Too many went too young. Ted Demme, director of the hip movie Blow and rising-star nephew of Jonathan Demme, died at 38. Bruce Paltrow, TV producer with good taste, husband of Blythe Danner and father of Oscar-winning daughter Gwyneth, was only 58. Robert Urich, everybody’s favorite TV detective, lost his battle with cancer at 55. And makeup king Kevyn Aucoin, the barefoot boy from Louisiana who became rich and famous for his total makeovers of Liza, Winona, Madonna and Cher, was a mere 40. On the opposite side of the spectrum, nobody could say the Queen Mum didn’t cram a lot of life into her 101 years. The day she died, she was ready for her afternoon toddy, understandably still full of gas. Her younger daughter, Princess Margaret, preceded her by four months. They’re still looking for the crown jewels.

The already-dead world of fashion went six feet under when designers John Weitz and Pauline Trigere cut their final patterns, and since Bill Blass retired his pinking shears to the big runway in the sky, the rag business is a joke. They were icons of sophistication before style became a dirty word. Everything in the world of sports was called on account of rain after losing Sam Snead, Johnny Unitas, Byron White, Enos Slaughter and especially Ted Williams, the Red Sox slugger who was the last man to bat .400 in Major League Baseball. Who will replace them on the golf courses, in the stadiums and on the diamonds without TV sports-programming pioneer Roone Arledge to make them stars? The world of letters drew one last chapter from the mighty pens of Timothy Findlay, Chaim Potok, Stephen Jay Gould, Lucy Grealey, Wallace ( To An Early Grave ) Markfield, Stephen ( Band of Brothers ) Ambrose, Walter Lord, Lois Gould (her novel Such Good Friends was butchered on the screen by Otto Preminger) and Richard Bradford, whose wonderful novel Red Sky at Morning made him the J.D. Salinger of New Mexico. Newspaper editors got their last columns from world-renowned political journalist Flora Lewis, longtime drama critic William Glover and sob sister Ann Landers. It was adios for Zoe Caldwell’s husband, elegant producer Robert Whitehead, and Arthur Miller’s wife, photographer Inge Morath. I’ll always cherish the drawing of me on a tablecloth by controversial artist and professional non-conformist Larry Rivers. I’ll always be grateful to Leonard Gershe for penning Funny Face , Silk Stockings and the lyrics to “Born in a Trunk” in Judy Garland’s A Star Is Born . Sacred memories invade my thoughts of funny man Cliff ( The Boys in the Band ) Gorman; Emmy Award–winning playwright Reginald ( 12 Angry Men ) Rose; veteran actor Leo McKern, who made TV’s Rumpole of the Bailey required viewing on both sides of the Atlantic; and eccentric London producer Joan Littlewood, who changed the face of British theater with her rowdy musicals and kitchen-sink dramas like Oh, What a Lovely War and A Taste of Honey .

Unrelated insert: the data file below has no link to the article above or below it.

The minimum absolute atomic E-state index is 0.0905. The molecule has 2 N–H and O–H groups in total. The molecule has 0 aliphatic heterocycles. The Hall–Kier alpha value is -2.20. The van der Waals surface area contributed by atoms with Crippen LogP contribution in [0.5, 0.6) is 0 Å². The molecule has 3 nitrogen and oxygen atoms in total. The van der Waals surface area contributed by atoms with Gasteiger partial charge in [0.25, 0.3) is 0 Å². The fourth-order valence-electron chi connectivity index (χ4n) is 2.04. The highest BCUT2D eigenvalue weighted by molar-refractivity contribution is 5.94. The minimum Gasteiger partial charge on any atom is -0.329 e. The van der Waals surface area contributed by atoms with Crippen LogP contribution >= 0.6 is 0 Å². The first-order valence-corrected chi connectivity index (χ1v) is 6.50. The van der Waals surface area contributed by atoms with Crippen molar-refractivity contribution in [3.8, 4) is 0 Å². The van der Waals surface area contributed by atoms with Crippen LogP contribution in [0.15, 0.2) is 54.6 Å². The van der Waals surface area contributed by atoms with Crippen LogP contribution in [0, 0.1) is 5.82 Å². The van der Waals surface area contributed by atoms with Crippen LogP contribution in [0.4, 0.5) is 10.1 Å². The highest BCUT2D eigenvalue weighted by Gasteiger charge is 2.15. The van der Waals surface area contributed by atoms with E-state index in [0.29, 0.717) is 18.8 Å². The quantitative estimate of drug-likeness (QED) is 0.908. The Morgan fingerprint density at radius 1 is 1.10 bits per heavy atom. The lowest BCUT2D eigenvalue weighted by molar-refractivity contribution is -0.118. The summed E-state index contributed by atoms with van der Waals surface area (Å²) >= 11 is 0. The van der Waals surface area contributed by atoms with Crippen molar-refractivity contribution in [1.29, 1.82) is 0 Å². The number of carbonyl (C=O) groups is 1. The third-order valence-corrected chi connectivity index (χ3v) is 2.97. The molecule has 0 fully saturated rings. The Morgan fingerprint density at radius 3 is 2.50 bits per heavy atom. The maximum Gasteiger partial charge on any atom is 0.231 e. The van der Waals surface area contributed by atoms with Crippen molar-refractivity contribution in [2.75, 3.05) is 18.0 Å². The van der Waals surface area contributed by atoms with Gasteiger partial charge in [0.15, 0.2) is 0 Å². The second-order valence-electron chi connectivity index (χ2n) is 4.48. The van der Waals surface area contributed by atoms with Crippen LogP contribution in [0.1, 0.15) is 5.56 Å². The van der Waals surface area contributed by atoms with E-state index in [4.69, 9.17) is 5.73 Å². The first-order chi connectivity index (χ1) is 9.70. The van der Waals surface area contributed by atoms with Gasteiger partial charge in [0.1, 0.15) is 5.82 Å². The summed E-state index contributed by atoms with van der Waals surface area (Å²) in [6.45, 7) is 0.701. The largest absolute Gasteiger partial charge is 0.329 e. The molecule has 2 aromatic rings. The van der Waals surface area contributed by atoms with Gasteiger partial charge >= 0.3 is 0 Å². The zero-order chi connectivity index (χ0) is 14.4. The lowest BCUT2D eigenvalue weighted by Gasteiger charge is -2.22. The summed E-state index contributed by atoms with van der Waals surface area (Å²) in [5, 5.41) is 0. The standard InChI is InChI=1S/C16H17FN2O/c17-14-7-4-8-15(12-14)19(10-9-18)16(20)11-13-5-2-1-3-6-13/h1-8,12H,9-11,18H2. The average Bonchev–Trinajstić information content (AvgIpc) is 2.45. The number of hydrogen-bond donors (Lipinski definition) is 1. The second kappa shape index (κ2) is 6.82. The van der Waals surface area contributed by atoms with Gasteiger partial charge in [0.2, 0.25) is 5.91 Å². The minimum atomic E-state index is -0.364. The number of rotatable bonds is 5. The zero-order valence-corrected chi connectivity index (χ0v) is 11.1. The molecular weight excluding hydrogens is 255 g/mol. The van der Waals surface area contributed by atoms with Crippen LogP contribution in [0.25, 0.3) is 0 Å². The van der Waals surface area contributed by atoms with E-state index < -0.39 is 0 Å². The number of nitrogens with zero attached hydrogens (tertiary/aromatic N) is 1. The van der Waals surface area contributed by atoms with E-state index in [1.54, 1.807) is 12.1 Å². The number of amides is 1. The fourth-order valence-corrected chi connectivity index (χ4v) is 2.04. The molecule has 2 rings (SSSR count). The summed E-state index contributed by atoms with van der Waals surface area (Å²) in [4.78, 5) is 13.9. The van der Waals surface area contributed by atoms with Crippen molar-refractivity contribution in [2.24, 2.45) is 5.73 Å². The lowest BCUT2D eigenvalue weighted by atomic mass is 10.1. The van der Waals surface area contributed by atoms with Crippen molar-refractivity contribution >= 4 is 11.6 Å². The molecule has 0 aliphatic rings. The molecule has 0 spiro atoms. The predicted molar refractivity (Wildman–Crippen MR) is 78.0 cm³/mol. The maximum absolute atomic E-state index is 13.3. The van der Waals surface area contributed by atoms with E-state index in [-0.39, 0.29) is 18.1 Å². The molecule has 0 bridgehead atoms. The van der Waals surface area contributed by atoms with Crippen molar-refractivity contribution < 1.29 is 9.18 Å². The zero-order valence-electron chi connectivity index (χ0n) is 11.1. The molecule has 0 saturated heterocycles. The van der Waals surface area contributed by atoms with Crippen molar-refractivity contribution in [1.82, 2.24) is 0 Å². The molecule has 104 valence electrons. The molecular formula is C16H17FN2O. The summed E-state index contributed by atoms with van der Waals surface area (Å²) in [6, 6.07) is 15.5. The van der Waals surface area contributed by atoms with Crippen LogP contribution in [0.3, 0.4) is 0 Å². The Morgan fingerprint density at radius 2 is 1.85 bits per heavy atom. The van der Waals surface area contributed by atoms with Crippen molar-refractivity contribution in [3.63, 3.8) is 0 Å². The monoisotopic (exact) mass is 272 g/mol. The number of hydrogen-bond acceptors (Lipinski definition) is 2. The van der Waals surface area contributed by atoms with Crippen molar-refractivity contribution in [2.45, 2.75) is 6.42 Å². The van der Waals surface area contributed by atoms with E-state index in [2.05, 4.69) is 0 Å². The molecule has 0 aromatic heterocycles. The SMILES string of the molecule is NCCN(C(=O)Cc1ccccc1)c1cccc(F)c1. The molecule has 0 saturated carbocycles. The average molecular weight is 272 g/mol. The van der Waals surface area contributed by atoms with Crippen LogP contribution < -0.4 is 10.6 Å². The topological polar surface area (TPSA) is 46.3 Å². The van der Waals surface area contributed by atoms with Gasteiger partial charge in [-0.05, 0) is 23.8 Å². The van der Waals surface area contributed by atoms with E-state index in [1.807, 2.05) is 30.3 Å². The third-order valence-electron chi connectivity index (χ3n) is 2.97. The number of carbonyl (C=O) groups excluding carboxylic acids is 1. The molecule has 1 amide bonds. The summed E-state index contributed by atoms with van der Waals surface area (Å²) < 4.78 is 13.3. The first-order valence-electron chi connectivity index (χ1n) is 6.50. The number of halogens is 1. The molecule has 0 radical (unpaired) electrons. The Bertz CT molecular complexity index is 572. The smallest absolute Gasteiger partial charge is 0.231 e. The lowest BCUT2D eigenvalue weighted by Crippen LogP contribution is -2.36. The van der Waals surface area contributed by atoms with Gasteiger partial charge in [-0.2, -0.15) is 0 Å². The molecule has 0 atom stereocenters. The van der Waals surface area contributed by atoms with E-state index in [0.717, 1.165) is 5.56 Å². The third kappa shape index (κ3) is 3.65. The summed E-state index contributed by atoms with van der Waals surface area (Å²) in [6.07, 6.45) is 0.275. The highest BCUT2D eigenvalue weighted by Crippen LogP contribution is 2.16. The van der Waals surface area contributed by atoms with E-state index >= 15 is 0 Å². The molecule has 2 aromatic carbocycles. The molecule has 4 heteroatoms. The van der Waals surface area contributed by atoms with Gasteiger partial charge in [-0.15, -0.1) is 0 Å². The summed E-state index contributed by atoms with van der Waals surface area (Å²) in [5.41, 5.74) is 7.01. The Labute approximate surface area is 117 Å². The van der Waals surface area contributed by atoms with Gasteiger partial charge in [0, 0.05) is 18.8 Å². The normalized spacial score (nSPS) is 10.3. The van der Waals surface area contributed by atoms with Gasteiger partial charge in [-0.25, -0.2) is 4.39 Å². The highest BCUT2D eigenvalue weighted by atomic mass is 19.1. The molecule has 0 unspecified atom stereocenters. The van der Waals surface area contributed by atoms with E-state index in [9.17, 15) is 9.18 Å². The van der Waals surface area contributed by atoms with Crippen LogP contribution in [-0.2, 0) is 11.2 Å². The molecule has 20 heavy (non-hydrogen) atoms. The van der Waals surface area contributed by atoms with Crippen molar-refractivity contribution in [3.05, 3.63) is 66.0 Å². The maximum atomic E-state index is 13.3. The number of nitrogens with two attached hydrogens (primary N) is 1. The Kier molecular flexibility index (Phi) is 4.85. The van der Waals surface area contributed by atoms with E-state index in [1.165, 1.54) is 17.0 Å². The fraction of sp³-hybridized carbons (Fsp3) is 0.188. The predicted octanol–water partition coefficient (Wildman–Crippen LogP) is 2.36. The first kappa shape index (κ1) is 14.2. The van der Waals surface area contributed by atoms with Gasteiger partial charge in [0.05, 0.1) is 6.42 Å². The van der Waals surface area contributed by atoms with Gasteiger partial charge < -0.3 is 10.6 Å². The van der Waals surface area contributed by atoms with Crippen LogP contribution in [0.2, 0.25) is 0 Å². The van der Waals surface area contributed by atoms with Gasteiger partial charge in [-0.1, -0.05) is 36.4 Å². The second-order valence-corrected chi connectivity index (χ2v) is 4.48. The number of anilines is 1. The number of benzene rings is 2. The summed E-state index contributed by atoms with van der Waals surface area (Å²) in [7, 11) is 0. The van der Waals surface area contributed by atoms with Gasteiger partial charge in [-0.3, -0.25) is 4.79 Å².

Music was dealt a fatal blow in 2002. I can’t believe my good friend Eileen Farrell’s golden throat and golden heart will be silenced forever. She was a legendary diva who broke records in opera, but she could also swing the blues and croon romantic ballads with cloudless ease. I miss her already. The same goes for William Warfield, who married Leontyne Price and made “Ol’ Man River” part of the lexicon. Eileen Farrell and William Warfield were both 82, but still-when it comes to genius, who’s counting? I will also miss the joy and balance and superior musicianship of my good pal Roy Kral, ace pianist, arranger and songwriter and half of the revolutionary jazz vocal duo, Jackie and Roy. The impact on the future of jazz, popular music and swing is tragic when you lose singers like Joe Derise and Dolly Dawn, a great arranger-conductor like Peter Matz (his award-winning charts for Barbra Streisand’s early albums shaped her career), or a solid saloon pianist, crooner and composer like Matt Dennis, who also wrote “Angel Eyes,” “Everything Happens to Me,” “Violets for Your Furs” and other standards from the big-band era. These losses are incalculable, but we also heard the last licks from the swinging vibes of dynamo Lionel Hampton, bassist Ray Brown, piano wizard Ellis Larkins, stride pianist Ralph Sutton, and pianist, arranger and Billie Holiday accompanist Mal Waldron.

And, at the end, one of the final pages in that chapter about life on this planet called the History of Show Business was written in stone with the passing of lyricist Adolph Green. In the hills of Hollywood or the canyons of New York, the cluttered filing cabinet he called his brain was a combination of Coney Island cotton candy, the Smithsonian archives and scarecrow stuffing from Oz. The musicals that came out of it changed our lives and set the standards by which we judge just about everything. To the evolving snobs and tone-deaf kids responsible for the death of the American musical today, Betty Comden–Adolph Green musicals like On the Town , Wonderful Town , Bells Are Ringing , The Bandwagon , Take Me Out to the Ball Game , Good News , Hallelujah Baby and Singin’ in the Rain may seem old-fashioned enough to invite snickers, but this man made trillions of people happy, lived life to the hilt, served the arts well and drove a lot of pretentious assholes over the cliff of mediocrity. Short of canonization, I can’t think of any better way to thank, or say my reluctant goodbyes, to Adolph Green. 2002: A Year Of Tough Goodbyes